Sponsored: Eliminating early weed competition in soybeans
By Sponsored Content
Controlling weeds during the critical weed-free period is crucial to soybean crops.
By Sponsored Content
Similar to corn and other crops, controlling weeds early and through the critical weed-free period for soybeans is very important for maximizing yields and crop performance. Although soybeans are quite adaptable, research is showing they are very sensitive to early season weed competition and need all the help they can get until the plants are large enough to crowd out competition.
Clarence Swanton, weed scientist at the University of Guelph, recently completed a study on the impact of weed competition on the crop. According to Swanton, as reported in the October 2017 edition of Top Crop Manager East, plants detect neighbouring plants by constantly analyzing the spectrum of light reflected from surrounding surfaces. A plant experiences physiological stress when surrounded by other plants, and the impact of weed competition on the crop goes beyond just competition for resources such as water, nutrients and light – it also includes a plant’s ability to sense competition. If weeds emerge prior to or shortly after the crop, the soybean plant senses the weed pressure and will change its growth pattern such as shallower rooting or reducing size and yields.
“Although soybeans are very plastic and flexible, they will grow differently if they sense weeds are there,” says Allison Hayward, field development representative for FMC Agricultural Solutions.
“From basic soybean physiology, the plant needs to have no competition until it’s well established. Then it can grow to its genetically designed potential, including yields.”
Soybean growers often hear the “start clean, stay clean” message from industry, Hayward adds. “In Ontario, tillage practices, or non-residual herbicides like glyphosate, may help the crop start clean, but it won’t stay clean. Soybeans do not compete well with weeds; even the smallest ones at the time of germination will affect the growth of the soybean. That’s where a pre-plant/pre-emergent residual product, providing a longer-lasting herbicide barrier, really comes into play.”
Eliminating weeds early by applying a pre-emergent herbicide with extended residual control can help soybean crops get well established without competition.
Hayward advises applying a moisture-activated preventive product, which forms a barrier at or just below the soil surface. Products like FMC’s Authority family of herbicides provide a protective barrier, controlling weeds before they can emerge and cause that growth pattern change in the soybean plant. With unique modes of action, they can be tank-mixed with other residual and burndown products to control the weed spectrum growers have in their fields, including weeds resistant to groups 9 (glyphosate), 5 and 2.
With some pre-emergent application, once the product is rainfall activated and it’s not disturbed by other field operations, it will alleviate pressure from the first flush of weeds and help make post emergent weed control applications more effective.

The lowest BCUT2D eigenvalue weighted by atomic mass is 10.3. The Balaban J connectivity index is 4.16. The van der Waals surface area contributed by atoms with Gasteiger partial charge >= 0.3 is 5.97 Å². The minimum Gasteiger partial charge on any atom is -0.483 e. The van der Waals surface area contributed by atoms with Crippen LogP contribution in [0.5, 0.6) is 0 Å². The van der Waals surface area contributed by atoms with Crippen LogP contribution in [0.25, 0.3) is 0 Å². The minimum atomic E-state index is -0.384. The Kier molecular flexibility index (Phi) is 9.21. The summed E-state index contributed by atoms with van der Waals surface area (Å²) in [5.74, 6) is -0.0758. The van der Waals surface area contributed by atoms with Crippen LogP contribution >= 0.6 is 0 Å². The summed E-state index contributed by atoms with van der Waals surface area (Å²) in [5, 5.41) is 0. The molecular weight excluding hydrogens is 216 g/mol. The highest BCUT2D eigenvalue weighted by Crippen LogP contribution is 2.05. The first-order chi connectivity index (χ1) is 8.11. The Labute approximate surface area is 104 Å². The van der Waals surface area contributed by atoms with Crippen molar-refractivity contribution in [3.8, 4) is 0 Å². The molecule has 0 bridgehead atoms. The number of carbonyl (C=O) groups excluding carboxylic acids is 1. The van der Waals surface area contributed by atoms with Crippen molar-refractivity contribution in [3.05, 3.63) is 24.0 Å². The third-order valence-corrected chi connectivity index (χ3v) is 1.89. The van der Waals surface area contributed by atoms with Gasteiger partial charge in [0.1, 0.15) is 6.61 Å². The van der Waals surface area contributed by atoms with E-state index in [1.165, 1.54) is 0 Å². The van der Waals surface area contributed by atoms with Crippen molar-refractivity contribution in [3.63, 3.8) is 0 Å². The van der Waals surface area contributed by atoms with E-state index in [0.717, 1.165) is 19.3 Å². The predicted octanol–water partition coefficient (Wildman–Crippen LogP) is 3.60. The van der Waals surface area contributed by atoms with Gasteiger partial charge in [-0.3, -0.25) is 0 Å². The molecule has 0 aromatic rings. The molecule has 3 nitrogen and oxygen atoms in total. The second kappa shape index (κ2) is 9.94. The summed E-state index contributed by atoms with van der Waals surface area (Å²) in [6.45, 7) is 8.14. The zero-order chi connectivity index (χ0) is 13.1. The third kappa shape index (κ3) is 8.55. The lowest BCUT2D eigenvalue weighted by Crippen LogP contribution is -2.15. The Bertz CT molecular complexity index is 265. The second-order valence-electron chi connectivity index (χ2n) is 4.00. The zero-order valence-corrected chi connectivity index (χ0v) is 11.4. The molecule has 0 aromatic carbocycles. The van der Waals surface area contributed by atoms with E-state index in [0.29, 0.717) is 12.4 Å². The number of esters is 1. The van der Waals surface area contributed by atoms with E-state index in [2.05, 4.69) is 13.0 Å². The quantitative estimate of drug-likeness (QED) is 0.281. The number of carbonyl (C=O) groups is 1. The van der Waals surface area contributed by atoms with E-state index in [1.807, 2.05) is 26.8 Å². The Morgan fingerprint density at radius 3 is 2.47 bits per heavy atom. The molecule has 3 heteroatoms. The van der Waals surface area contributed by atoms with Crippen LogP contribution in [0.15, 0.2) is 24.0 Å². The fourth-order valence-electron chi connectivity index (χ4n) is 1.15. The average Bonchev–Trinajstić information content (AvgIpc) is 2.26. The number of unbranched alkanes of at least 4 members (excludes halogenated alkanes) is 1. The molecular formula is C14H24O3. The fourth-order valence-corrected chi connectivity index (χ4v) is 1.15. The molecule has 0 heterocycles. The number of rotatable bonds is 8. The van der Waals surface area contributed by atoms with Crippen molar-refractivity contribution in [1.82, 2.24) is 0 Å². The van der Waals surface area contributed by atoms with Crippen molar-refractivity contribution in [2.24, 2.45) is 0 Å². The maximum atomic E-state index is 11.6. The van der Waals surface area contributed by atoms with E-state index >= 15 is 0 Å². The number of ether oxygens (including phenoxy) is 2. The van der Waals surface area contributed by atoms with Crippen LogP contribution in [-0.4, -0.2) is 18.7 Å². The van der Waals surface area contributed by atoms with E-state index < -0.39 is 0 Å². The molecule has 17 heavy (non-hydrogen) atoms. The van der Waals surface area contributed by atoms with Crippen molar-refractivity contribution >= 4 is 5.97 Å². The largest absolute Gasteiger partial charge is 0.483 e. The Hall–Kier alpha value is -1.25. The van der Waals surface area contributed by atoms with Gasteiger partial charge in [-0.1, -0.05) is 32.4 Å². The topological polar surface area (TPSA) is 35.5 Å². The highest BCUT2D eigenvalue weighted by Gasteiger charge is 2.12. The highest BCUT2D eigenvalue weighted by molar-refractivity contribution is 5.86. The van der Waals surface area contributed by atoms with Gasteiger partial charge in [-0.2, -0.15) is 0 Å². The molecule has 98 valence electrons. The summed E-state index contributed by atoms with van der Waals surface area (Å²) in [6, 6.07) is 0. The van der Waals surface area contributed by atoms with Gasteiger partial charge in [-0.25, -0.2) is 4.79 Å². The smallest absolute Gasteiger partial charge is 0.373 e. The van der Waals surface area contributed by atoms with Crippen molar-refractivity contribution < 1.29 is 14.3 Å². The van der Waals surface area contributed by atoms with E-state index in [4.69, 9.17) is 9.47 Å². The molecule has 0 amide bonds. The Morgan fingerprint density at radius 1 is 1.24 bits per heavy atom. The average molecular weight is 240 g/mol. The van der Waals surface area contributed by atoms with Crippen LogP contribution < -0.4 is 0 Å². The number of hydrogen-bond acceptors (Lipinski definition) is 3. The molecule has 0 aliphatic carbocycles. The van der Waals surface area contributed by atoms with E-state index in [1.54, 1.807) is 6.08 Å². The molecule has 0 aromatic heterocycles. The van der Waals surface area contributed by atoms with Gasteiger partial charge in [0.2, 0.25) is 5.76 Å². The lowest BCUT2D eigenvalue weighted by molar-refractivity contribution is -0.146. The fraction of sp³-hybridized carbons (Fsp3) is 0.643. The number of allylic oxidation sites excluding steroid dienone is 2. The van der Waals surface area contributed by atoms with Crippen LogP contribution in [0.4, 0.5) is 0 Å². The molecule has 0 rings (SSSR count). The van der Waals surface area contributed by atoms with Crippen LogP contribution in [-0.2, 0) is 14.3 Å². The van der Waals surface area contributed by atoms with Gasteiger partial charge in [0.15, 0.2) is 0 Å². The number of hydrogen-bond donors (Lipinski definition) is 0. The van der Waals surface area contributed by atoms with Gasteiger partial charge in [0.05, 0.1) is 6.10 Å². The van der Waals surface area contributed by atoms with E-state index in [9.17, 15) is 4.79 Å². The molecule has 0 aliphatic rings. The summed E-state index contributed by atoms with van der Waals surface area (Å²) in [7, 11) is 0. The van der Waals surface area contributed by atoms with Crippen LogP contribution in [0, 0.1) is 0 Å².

For broadleaf weed control in soybeans, Hayward says applying a pre-plant or pre-emergent herbicide, like Authority 480 (Group 14), with or without glyphosate, will help facilitate timelier glyphosate applications in glyphosate-tolerant soybeans.
For grassy and broadleaf weeds in identity-preserved (IP) and herbicide-tolerant soybeans, Hayward recommends choosing a pre-plant/pre-emergent herbicide with two modes of action, like Authority Supreme (Groups 14 and 15). This allows growers to layer herbicides, rotate groups and manage weed resistance as they move from their burndown to in-crop herbicide program.
It’s important to keep soil type, soybean system and weed spectrum and/or pressure in mind when choosing the right product and appropriate rate, adds Frances Boddy, product manager for FMC. An Authority Supreme “setup treatment” for herbicide-tolerant soybeans will provide early-season control of grassy weeds and resistant or hard-to-control broadleaf weeds, allowing the in-crop glyphosate application to perform better. Conversely, a higher or “residual rate” can be used for herbicide-tolerant and IP systems, “where longer residual is needed for difficult-to-control weeds like waterhemp and lamb’s-quarters,” Boddy says.
“There is an increasing trend of growers using residual products prior to herbicide-tolerant soybeans with the increasing recognition of controlling weeds early and extending that control to protect yield. Some growers have indicated they feel less pressure to go out with multiple in-crop applications because of the extended control of an earlier residual application,” she adds.
Boddy reminds growers that resistance management is an important factor for all growers to consider. “Using diversified modes of action in your pre-emergent application with the same high level of weed control as an in-crop herbicide is a very strong approach to delay the onset of resistance and control already resistant weeds.”
And Hayward notes the importance of diversity in a long-term herbicide plan. “Growers are recognizing the benefits of using the various tools in the toolbox for tank-mixing and multiple modes of action,” Hayward adds. “The Authority products are part of a handful of residual products that provide that diversity in an herbicide plan with different modes of action. They are also an important partner in eliminating early weed competition to start clean and stay clean during the critical weed-free period – a priority for soybean growers.”